When looking ahead at what 2019 will bring, many in the industry believe that it will continue to be a turbulent year for property investors.
With the royal commission releasing its final report in the first quarter of 2019, which will no doubt have lasting implications for lenders, brokers and borrowers alike, many are forecasting that investors will be increasingly looking outside the big four for finance.
“We’re seeing an increasing number of borrowers being frustrated by cumbersome, slow and unclear approval processes and policies by major banks,” says Liberty’s head of consumer advocacy, Heidi Armstrong.
“That means there are a lot more borrowers who are on the cusp of qualifying for a traditional loan but who find themselves needing a custom lending solution. There could be all sorts of reasons for this, including a small, non-financial blemish on their credit history, criteria such as employment length, or even spending habits seen in bank statements.”
As a result, non-bank lenders have “increased in relevance in recent years”, Armstrong says, because they offer “helpful solutions right across the lending spectrum”.
The need for investors to be savvy in their research while remaining open to all options on the table is a trend that is expected to continue, as the one thing everyone agrees on is the fact that the current situation is ‘the new normal’.
“The major lenders are unlikely to soften their policies and may even become more restrictive as a result of the royal commission’s recommendations,” says D’Vaz. “In the meantime, more and more interest-only loans are set to expire, leaving many investors keen to refinance their loans, which will continue to be difficult.”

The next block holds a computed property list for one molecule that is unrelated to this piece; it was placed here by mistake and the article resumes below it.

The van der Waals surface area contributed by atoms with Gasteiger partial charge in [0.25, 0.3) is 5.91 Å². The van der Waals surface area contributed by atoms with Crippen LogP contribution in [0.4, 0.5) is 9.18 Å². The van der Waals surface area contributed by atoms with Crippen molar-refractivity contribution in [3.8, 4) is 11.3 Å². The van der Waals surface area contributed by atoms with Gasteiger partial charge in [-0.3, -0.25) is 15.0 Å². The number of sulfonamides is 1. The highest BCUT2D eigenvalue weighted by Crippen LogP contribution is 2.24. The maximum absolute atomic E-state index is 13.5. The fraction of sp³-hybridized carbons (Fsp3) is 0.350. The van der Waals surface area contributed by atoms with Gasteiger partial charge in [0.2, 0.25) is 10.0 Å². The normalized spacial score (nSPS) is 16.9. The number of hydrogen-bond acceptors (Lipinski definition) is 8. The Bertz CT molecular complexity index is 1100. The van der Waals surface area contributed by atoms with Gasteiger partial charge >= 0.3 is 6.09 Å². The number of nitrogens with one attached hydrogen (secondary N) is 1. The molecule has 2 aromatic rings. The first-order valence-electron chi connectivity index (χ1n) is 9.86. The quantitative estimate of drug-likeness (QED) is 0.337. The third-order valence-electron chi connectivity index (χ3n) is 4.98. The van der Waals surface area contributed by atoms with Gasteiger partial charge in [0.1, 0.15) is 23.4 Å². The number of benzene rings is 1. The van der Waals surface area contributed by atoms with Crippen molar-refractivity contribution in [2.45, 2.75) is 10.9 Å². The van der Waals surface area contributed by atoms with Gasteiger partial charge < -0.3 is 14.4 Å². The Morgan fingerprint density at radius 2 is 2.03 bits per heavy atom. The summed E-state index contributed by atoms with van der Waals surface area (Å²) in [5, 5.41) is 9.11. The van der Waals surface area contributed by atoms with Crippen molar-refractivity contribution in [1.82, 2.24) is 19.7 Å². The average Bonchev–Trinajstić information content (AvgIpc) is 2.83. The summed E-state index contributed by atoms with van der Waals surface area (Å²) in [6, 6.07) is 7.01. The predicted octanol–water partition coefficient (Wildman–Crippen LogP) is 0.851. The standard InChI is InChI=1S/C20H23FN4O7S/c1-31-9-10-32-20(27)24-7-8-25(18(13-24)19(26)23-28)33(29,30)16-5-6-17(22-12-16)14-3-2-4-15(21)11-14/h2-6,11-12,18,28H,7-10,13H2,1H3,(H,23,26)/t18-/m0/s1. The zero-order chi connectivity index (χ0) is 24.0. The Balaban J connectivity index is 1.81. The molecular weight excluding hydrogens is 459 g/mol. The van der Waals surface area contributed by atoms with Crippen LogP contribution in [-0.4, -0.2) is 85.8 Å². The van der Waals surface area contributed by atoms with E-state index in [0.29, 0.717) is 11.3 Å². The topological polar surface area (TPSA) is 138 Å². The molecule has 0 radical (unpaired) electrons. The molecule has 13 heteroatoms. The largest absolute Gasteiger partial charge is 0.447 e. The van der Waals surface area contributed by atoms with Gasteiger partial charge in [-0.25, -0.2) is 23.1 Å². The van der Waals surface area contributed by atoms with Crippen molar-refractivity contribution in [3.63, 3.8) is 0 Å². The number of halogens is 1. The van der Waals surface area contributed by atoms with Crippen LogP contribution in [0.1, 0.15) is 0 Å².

Meanwhile, the upcoming general election, which will see taxation of investment properties in the spotlight (with Labor proposing changes to negative gearing as a key election promise), is doing nothing to quash investors’ anxieties. In fact, if anything, it’s creating even more uncertainty for those looking to add to their portfolios in the next 12 months, says Adelaide Bank’s head of broker distribution, Amanda James.
“Regarding the impacts of the upcoming federal election, it will take some time for proposed tax and other policy changes, including those as an outcome of the royal commission, to wash through the system if there is a change of government, and to accurately gauge how these changes will influence investor behaviour,” James explains.
For property investors, the most important takeaway for the coming year should be that valid options are still out there, D’Vaz adds.
“Keep looking for a lender who is willing to help if you can’t find a solution with your existing bank. The coming year may bring continued upheaval to the sector, but with the right strategy and the right support there is potential for great opportunity among the chaos,” he says.
Five strategies to boost your serviceability
1. Shop around
Use a mortgage broker to help you find the best rates and most suitable loan products on the market. Keep in mind that it’s not always about getting the absolute cheapest interest rate; after all, what good is finding a loan that offers a saving of 0.2% if the bank won’t approve your application in the first place?
2. Reduce your credit card limits
Immediately! Credit cards chew through your disposable income, so reduce them to the lowest amount you possibly can. Then as you pay them off, continue reducing the limits. You don’t need to use round numbers either – you can reduce from, say, $2,500 to $1,800.
3. Eliminate personal debts
Do this however you can. Car loans, storecards, credit cards, personal loans, fast-finance debts: pay them off as a priority (if you can afford it), then cancel the cards and accounts as they’re paid. This will free up your income from the bank’s point of view. Alternatively, consolidate them into one more affordable monthly repayment and cancel all of the cards and credit facilities so you don’t rack up more debt.